Bank Ducks Challenge Over Australia’s Great Barrier Reef

     OAKLAND, Calif. (CN) – No breach of federal environmental laws occurred in the funding of natural gas projects near Australia’s Great Barrier Reef, a federal judge ruled Tuesday.
     The Center for Biological Diversity, Pacific Environment and Turtle Island Restoration Network sued the Export-Import Bank of the United States in 2012, claiming that it failed to make mandatory biological assessments and environmental impact surveys before agreeing to a $4.8 billion funding of two liquefied natural gas projects in the Great Barrier Reef World Heritage Area.
     The 1,600-mile-long Great Barrier Reef parallels the coast of Queensland, Australia, from 10 to 90 miles offshore. It is longer than the Great Wall of China, and is the only living thing on Earth that can be seen from space.
     More than 400 species of coral inhabit the reef, as do at least 1,500 species of tropical fish, more than 200 species of birds and dozens of species of reptiles, including crocodiles and sea turtles. Humpback whiles migrate to the reef from the Antarctic to breed.
     The UNESCO World Heritage Committee listed the Great Barrier Reef as a world heritage site in 1981.
     Environmentalists say the Australia Pacific LNG Project and the Queensland Curtis LNG Project – collectively amounting to up to 16,000 on-land well and 510 miles of pipeline to the coast – will irreparably damage the reef’s beauty and vibrant ecosystem. Both projects will be located partially within the boundaries of the heritage site, and within the habitats of threatened and endangered species.
     But while the environmentalists argued that Ex-Im Bank had an obligation to make environmental and biological assessments under both the Endangered Species Act and the National Historic Preservation Act – which implements the World Heritage Convention – U.S. District Judge Saundra Brown Armstrong held Tuesday that neither law applies to the bank’s actions outside the United States.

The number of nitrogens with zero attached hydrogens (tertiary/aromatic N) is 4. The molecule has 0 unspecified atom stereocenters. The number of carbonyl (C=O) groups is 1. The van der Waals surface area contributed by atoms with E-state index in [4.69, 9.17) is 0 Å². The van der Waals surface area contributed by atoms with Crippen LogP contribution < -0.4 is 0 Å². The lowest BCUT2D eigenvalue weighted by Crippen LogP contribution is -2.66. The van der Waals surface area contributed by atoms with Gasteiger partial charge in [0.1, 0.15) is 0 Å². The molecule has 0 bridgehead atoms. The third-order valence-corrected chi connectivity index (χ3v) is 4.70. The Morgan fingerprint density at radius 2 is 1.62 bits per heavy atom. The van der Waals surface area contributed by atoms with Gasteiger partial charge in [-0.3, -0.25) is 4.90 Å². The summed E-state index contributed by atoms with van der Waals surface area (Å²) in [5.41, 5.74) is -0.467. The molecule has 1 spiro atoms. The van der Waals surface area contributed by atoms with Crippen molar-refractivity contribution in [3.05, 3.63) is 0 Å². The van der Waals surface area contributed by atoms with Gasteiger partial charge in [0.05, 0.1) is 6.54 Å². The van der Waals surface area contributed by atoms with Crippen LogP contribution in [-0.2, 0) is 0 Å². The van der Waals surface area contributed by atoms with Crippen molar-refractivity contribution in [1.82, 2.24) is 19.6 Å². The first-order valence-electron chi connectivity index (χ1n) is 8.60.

In the case of the Endangered Species Act, Armstrong noted that Fish and Wildlife and National Marine Fisheries services stopped requiring consultations for actions taken internationally in 1986 – except for those done on the high seas. But the natural gas wells and lines will not be located on the high seas, the judge said.
     “The complaint simply alleges that the projects will require ‘dredging of Gladstone Harbor to facilitate tanker access,’ and that, once the projects are operational, ‘tankers will transport LNG … to destinations worldwide,” Armstrong wrote, citing the complaint. “It does not allege facts plausibly suggesting that the transportation of LNG is part of the projects funded by Ex-Im Bank. To the contrary, the allegations in the complaint demonstrate that transportation of LNG will occur after the projects are completed. Furthermore, defendants have submitted environmental review documents that do not identify transportation of LNG as a component of either project.”
     The judge passed on the environmentalists’ theory that federal regulations apply to actions funded in the United States but carried out on foreign soil.
     “Plaintiffs have not cited any authority supporting such a novel construction of the regulation,” Armstrong wrote. “Moreover, plaintiffs’ proposed construction contravenes the services’ express purpose in revising the regulation in 1986, which was to limit the geographic scope to agency actions taken in the United States or upon the high seas. Plaintiffs’ proposed construction is also contrary to decisional authority interpreting the regulation as only requiring consultation for ‘actions taken in the United States or on the high seas.’ Accordingly, contrary to plaintiffs’ contention, the court finds that Ex-Im Bank was not required to consult with the services prior to providing funding for the projects based on the plain language of the regulation.”
     Although the environmentalists urged the judge to find the services’ 1986 amendments invalid, far more than the six years allowed to challenge regulations has passed, Armstrong said.
     The environmentalists have 21 days to file an amended complaint or face dismissal, Armstrong concluded.

%d bloggers like this: